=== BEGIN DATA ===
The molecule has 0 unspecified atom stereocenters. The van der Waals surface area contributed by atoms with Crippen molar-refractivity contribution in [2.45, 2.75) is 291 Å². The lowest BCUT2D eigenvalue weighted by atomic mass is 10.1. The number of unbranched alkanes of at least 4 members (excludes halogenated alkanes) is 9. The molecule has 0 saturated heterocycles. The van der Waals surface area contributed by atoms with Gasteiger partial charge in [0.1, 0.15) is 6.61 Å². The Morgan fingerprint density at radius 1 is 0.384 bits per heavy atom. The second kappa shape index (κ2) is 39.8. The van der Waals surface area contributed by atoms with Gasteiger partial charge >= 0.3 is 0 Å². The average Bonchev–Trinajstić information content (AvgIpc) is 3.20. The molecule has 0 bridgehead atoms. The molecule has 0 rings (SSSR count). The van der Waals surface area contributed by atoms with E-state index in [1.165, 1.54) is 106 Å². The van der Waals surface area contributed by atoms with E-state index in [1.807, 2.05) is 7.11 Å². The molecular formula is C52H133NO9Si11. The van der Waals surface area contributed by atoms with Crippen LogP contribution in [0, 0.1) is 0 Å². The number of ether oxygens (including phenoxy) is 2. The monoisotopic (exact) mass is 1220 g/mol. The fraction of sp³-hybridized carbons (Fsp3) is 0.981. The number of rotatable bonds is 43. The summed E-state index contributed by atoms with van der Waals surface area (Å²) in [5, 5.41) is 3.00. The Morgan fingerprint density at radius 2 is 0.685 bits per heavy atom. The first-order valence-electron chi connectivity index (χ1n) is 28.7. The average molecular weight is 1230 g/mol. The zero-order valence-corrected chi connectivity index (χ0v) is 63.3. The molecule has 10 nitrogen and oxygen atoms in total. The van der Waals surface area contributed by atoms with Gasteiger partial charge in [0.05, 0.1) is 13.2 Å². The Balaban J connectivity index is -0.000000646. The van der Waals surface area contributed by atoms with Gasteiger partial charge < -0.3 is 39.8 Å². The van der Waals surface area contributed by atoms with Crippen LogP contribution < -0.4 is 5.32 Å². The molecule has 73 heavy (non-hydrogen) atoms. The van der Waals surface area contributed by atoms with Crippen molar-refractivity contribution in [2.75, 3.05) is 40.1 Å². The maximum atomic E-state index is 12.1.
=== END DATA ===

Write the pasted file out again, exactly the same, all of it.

The molecule has 0 unspecified atom stereocenters. The van der Waals surface area contributed by atoms with Crippen molar-refractivity contribution in [2.45, 2.75) is 291 Å². The lowest BCUT2D eigenvalue weighted by atomic mass is 10.1. The number of unbranched alkanes of at least 4 members (excludes halogenated alkanes) is 9. The molecule has 0 saturated heterocycles. The van der Waals surface area contributed by atoms with Gasteiger partial charge in [0.1, 0.15) is 6.61 Å². The Morgan fingerprint density at radius 1 is 0.384 bits per heavy atom. The second kappa shape index (κ2) is 39.8. The van der Waals surface area contributed by atoms with Gasteiger partial charge >= 0.3 is 0 Å². The average Bonchev–Trinajstić information content (AvgIpc) is 3.20. The molecule has 0 bridgehead atoms. The molecule has 0 rings (SSSR count). The van der Waals surface area contributed by atoms with E-state index in [1.165, 1.54) is 106 Å². The van der Waals surface area contributed by atoms with E-state index in [1.807, 2.05) is 7.11 Å². The molecular formula is C52H133NO9Si11. The van der Waals surface area contributed by atoms with Crippen LogP contribution in [0, 0.1) is 0 Å². The number of ether oxygens (including phenoxy) is 2. The monoisotopic (exact) mass is 1220 g/mol. The fraction of sp³-hybridized carbons (Fsp3) is 0.981. The number of rotatable bonds is 43. The summed E-state index contributed by atoms with van der Waals surface area (Å²) in [5, 5.41) is 3.00. The Morgan fingerprint density at radius 2 is 0.685 bits per heavy atom. The first-order valence-electron chi connectivity index (χ1n) is 28.7. The average molecular weight is 1230 g/mol. The zero-order valence-corrected chi connectivity index (χ0v) is 63.3. The molecule has 10 nitrogen and oxygen atoms in total. The van der Waals surface area contributed by atoms with Gasteiger partial charge in [0.05, 0.1) is 13.2 Å². The Balaban J connectivity index is -0.000000646. The van der Waals surface area contributed by atoms with Gasteiger partial charge < -0.3 is 39.8 Å². The van der Waals surface area contributed by atoms with Crippen LogP contribution < -0.4 is 5.32 Å². The molecule has 73 heavy (non-hydrogen) atoms. The van der Waals surface area contributed by atoms with Crippen molar-refractivity contribution in [2.75, 3.05) is 40.1 Å². The maximum atomic E-state index is 12.1.